A Blogger Exposes Her Selfie Secrets to Show That Imperfection Is Perfection in Its True Form
Almost everywhere you look on Instagram, you see fit bodies with flat tummies, perfectly sculpted legs, and butts that would make even Jennifer Lopez jealous. It’s easy to get in your head and forget that real people don’t actually look like that. Blogger Zoe Novota, the founder of the Everybody Fitness program, likes to remind everyone that you’re unlikely to get that perfect look, even if you work out consistently.
We at Bright Side believe that being healthy isn’t about looking a certain way, and we’re so happy Zoe beautifully embodies that on her Instagram account. Hopefully, her photos will make you feel better about yourself whenever you’re feeling down or unmotivated.
“In a matter of seconds, I can make my body look so different.”
Zoe Novota started posting a series of photos depicting herself in different poses. On the left, she’s always flexing and trying to display the best possible angle. But on the right, she shows how she looks without any effort. She does this in order to show people how easy it is to manipulate a photo, but ultimately, for what purpose? As Zoe writes: “I don’t need to look a certain way to be fit and healthy and feel good about myself.”
“Posture is so important!”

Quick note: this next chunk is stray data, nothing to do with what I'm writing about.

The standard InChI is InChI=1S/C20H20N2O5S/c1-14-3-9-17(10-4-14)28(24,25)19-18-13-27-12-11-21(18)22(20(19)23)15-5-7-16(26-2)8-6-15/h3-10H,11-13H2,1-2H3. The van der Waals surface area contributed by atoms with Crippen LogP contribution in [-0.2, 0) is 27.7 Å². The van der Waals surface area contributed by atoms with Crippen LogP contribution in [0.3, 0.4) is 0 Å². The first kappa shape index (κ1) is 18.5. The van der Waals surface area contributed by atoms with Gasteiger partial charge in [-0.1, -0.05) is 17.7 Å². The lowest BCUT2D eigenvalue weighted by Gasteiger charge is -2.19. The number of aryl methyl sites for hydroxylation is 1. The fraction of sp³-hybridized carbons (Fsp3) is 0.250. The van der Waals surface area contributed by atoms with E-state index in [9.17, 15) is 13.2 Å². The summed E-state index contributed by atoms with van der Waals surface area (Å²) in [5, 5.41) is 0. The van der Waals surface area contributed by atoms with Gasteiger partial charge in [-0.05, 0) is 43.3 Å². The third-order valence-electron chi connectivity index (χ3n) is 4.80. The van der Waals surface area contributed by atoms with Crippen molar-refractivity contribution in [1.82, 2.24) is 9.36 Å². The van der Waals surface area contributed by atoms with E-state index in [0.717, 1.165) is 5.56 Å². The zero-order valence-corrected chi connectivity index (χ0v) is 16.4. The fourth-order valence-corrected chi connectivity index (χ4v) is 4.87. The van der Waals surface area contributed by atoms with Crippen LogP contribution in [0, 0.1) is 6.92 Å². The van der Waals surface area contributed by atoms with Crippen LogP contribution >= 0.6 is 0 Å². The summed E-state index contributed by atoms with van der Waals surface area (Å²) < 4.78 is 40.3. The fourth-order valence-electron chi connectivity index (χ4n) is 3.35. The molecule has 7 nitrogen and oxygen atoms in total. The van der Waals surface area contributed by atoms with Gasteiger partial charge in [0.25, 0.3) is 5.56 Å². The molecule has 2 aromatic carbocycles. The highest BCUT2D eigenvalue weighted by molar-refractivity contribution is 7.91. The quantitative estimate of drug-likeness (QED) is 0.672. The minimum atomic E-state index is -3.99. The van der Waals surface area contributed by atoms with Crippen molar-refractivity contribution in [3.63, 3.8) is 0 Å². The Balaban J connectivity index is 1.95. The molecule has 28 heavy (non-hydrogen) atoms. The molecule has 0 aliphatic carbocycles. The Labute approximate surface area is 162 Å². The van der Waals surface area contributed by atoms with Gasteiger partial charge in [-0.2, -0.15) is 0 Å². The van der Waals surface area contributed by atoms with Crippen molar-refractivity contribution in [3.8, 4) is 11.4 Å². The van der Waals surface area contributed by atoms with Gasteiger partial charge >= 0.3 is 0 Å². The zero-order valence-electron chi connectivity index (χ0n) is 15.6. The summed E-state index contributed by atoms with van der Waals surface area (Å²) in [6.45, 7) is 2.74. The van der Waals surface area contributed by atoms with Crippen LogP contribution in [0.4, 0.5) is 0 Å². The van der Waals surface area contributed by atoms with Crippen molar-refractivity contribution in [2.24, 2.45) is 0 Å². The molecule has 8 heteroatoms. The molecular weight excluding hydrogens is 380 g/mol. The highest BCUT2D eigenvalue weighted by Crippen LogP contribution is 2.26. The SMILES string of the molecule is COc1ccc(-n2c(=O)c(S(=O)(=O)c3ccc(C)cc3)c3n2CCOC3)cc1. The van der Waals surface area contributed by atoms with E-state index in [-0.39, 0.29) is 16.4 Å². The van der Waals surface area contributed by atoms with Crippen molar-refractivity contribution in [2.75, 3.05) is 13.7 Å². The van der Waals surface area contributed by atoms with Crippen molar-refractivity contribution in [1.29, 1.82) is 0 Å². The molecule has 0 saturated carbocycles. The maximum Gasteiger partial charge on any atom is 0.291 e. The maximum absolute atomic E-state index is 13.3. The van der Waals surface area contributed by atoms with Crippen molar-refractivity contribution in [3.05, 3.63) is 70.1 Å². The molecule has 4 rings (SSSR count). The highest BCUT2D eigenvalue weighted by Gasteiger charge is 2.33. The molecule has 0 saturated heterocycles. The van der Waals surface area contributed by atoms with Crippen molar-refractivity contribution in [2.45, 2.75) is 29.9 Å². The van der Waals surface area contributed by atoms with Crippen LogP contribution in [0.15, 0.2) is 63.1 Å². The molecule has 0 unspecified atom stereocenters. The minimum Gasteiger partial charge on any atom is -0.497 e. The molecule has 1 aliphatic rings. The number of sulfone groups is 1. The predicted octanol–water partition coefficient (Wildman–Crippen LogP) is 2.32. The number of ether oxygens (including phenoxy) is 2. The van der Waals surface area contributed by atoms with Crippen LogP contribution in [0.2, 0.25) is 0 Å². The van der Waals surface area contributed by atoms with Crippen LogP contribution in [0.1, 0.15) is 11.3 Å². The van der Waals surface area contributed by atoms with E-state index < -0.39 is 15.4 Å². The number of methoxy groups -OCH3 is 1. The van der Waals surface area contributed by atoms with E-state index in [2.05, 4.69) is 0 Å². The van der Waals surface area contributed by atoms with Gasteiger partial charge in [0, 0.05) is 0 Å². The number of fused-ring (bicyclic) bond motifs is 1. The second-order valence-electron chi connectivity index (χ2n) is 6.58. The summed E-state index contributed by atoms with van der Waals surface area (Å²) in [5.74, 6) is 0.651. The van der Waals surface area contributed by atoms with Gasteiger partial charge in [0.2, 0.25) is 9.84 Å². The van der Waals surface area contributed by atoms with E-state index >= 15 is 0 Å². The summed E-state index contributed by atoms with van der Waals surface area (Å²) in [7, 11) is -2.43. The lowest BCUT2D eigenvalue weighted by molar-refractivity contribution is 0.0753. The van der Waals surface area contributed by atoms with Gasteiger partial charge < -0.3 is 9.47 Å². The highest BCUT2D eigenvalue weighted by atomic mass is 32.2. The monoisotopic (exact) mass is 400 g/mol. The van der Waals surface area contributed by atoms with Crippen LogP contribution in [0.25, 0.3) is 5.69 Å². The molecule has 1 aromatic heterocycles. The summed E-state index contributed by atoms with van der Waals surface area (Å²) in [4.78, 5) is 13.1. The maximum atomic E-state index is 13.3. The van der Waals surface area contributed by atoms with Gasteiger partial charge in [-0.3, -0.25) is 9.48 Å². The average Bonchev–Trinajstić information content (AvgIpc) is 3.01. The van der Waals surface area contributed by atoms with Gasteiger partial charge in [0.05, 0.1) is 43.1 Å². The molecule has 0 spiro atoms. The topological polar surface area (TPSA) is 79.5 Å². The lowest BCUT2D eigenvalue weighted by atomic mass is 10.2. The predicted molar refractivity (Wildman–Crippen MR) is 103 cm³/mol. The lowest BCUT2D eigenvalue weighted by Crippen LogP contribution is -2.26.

Zoe says she doesn’t judge people who pose in a specific way and “there is nothing wrong with wanting to capture the ’best’ version of ourselves.” She just wants others to realize there’s also “more to our bodies and more angles to embrace and learn to love.”
“Here is a 30-second transformation.”
Another important message that Zoe wants to send everyone is that even with a regular fitness regime, you may not get that coveted Instagram body. She’s someone who “works out almost every day and eats healthy at least 75% of the time. She is also still 100% beautiful and strong.” And we couldn’t agree with her more.
“Have you ever bought a pair of leggings and been disappointed when they didn’t look the same on you?”
We need to stop comparing ourselves to others and be grateful for the bodies we all have. Zoe writes: “Start believing things about [yourself] that you believe about all the beautiful ladies on IG.” We should all be about that self-love and embrace every lump and bump on our bodies instead of frowning at them.
“They are both pictures of me, both beautiful, both worthy of love, both worthy of posting.”
Ultimately, Zoe’s point is that we don’t always “walk around in the best light, at the best angle, posing and flexing every second.” We don’t judge other people we see in real life for having imperfections, so why be so hard on ourselves?
Have you ever tried making yourself look better in photos by posing a certain way? Do you think it’s misleading or just a matter of personal preference?